The name “brutalism” certainly doesn’t do the style any favors, either. It has previously been proposed that brutalist architecture instead be referred to as “heroic” to combat the negative connotation the term “brutal” may imply. In recent years, brutalist buildings have been voted to be demolished, as many see them as an “eyesore” within their location’s greater architectural profile.

 

BluPrint notes that, even after brutalism’s inception, “brutalist buildings came to be associated with urban decay, crime, and social deprivation” and that “the imposing structures eventually evoked feelings of repression, intimidation, authority, and hostility for most.”

 

Although many feel that brutalism is a part of architectural history that should be left in the 20th century, new, more modern ways of thinking about and improving upon the style have breathed new life into it as of late.

Comeback and Sub-styles of Brutalism

Much of brutalism’s slow comeback since its fall in popularity during the 1970s and 80s is thanks to the recontextualization of brutalism. As we move farther away from the post-war era brutalism was initially conceived for, younger architects can look at brutalism through an objective lens, finding the style’s strengths and how it can be enhanced for the 21st century.

 

The solid structure of brutalist buildings allows them to easily be modified in terms of story additions or outer ornamentation. This allows the original essence of the building to be maintained while updating it to appeal to modern ideas of community and urban planning.

 

One way a new generation of architects is updating brutalism is by creating eco-brutalism, a sub-style of brutalism that stems from the desire to “upcycle” brutalist buildings that would otherwise be a waste of resources to demolish. Additionally, the demolition of concrete-reliant brutalist buildings can harm the environment and the public by releasing toxic contaminants into the air.

 

Brutalist works are upcycled by adding sustainable elements to them and allowing the greenery and plants around the original structure to reclaim the surrounding area and outer facades of the building. Eco-brutalism has become popular with Gen Z due to its emphasis on sustainability and consideration for the environment.

 

Brutalism has undoubtedly left a strong impression on both popular culture and history, and the reevaluation of its cultural perception may also be contributing to its new identity.

Cultural Connotations

Brutalism is intrinsically linked with Europe’s post-war history in the 1950s. As previously mentioned, brutalism was most commonly seen within low-cost social housing buildings in the post-war UK. The use of concrete in these buildings appealed to architects and designers as newly reconstructed buildings needed to be sturdy enough to withstand bombings that left many European cities leveled during the war.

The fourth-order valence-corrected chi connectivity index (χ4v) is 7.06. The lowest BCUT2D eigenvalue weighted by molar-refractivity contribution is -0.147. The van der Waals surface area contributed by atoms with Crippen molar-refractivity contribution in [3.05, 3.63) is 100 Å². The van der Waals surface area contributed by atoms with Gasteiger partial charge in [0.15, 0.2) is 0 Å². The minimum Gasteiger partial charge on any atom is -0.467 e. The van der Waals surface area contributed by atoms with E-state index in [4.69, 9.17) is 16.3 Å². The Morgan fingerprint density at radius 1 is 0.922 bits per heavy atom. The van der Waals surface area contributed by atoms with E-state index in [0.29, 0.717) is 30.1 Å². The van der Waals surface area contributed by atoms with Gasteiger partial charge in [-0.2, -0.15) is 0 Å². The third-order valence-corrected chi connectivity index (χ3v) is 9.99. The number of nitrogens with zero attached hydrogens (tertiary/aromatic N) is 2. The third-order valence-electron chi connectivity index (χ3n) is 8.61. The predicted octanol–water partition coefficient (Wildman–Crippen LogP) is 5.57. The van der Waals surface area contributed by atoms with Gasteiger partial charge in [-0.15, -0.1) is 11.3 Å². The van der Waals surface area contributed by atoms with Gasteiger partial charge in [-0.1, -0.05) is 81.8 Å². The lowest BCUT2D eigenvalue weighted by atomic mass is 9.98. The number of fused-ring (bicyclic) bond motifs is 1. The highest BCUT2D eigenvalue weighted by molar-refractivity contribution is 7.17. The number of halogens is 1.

Because brutalism concerned itself with function over ornamentation due to its place in the reconstruction of post-war areas, it modeled democratic-socialist ideas of community, and an architectural philosophy was associated with the idea of a social utopia. With its strict adherence to the maxim “form follows function” and Soviet ideals of living, brutalism spread to former Eastern Bloc countries. This historical context is another factor that contributes to brutalism’s misunderstood reputation. Even though the Soviet Union has dissolved, brutalism can still connotate totalitarianism and oppression.
 

Pop culture has also played an integral role in the public’s perception of brutalism. Many sci-fi films have utilized brutalism in their settings to convey both dystopian and utopian societies. Some examples of film and TV shows that have featured brutalist architecture include A Clockwork Orange (1971), Blade Runner (1982), Blade Runner 2049 (2017), and Loki (2021).
 

The real-life use of brutalism for government buildings and offices may contribute to the style’s portrayal as sinister or evil in speculative fiction, as noted by 99% Invisible.

Croydon Brutalism, 2018, J-Fair, CC BY 2.0 <https://creativecommons.org/licenses/by/2.0>, via Wikimedia Commons”
Croydon Brutalism, 2018, J-Fair, CC BY 2., via Wikimedia Commons

History and fiction have helped make brutalism what it is today, and without the important context of both elements, it’s easy to see why brutalism is so controversial within architecture.

The love-hate relationship the architectural world has with brutalism is a testament to its ubiquity and memorability. The ironic beauty of brutalism is that everyone can look at and interpret the style in their own way. To some, it’s dystopian and overbearing. To others, it may be utopian and heroic. Plus, meaningful new twists on the style allow brutalism to evolve and change with the current architectural landscape.

 

As we move towards the future within architecture, design, and sustainability, it’s clear brutalism is coming with us—whether we like it or not.